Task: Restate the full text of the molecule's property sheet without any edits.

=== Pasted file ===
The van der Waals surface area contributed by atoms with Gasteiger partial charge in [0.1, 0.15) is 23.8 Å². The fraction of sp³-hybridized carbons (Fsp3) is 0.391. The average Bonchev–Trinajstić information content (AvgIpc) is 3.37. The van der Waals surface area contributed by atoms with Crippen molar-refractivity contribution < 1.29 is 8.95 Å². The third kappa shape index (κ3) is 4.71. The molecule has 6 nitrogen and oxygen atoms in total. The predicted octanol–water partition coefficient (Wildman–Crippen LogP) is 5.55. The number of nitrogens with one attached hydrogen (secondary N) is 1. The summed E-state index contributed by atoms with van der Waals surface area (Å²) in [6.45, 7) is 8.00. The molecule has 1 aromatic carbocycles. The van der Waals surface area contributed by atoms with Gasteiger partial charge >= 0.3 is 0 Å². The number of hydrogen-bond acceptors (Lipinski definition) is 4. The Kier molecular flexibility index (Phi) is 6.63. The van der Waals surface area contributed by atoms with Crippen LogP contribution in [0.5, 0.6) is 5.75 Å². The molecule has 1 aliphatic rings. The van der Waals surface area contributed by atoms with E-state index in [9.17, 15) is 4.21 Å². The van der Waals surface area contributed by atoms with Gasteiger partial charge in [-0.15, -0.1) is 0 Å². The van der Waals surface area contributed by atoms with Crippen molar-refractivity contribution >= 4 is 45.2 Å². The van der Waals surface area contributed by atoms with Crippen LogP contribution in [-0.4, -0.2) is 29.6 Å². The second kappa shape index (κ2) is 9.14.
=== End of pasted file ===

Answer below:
The van der Waals surface area contributed by atoms with Gasteiger partial charge in [0.1, 0.15) is 23.8 Å². The fraction of sp³-hybridized carbons (Fsp3) is 0.391. The average Bonchev–Trinajstić information content (AvgIpc) is 3.37. The van der Waals surface area contributed by atoms with Crippen molar-refractivity contribution < 1.29 is 8.95 Å². The third kappa shape index (κ3) is 4.71. The molecule has 6 nitrogen and oxygen atoms in total. The predicted octanol–water partition coefficient (Wildman–Crippen LogP) is 5.55. The number of nitrogens with one attached hydrogen (secondary N) is 1. The summed E-state index contributed by atoms with van der Waals surface area (Å²) in [6.45, 7) is 8.00. The molecule has 1 aromatic carbocycles. The van der Waals surface area contributed by atoms with Gasteiger partial charge >= 0.3 is 0 Å². The number of hydrogen-bond acceptors (Lipinski definition) is 4. The Kier molecular flexibility index (Phi) is 6.63. The van der Waals surface area contributed by atoms with Crippen LogP contribution in [0.5, 0.6) is 5.75 Å². The molecule has 1 aliphatic rings. The van der Waals surface area contributed by atoms with E-state index in [9.17, 15) is 4.21 Å². The van der Waals surface area contributed by atoms with Gasteiger partial charge in [-0.15, -0.1) is 0 Å². The van der Waals surface area contributed by atoms with Crippen molar-refractivity contribution >= 4 is 45.2 Å². The van der Waals surface area contributed by atoms with Crippen LogP contribution in [-0.4, -0.2) is 29.6 Å². The second kappa shape index (κ2) is 9.14.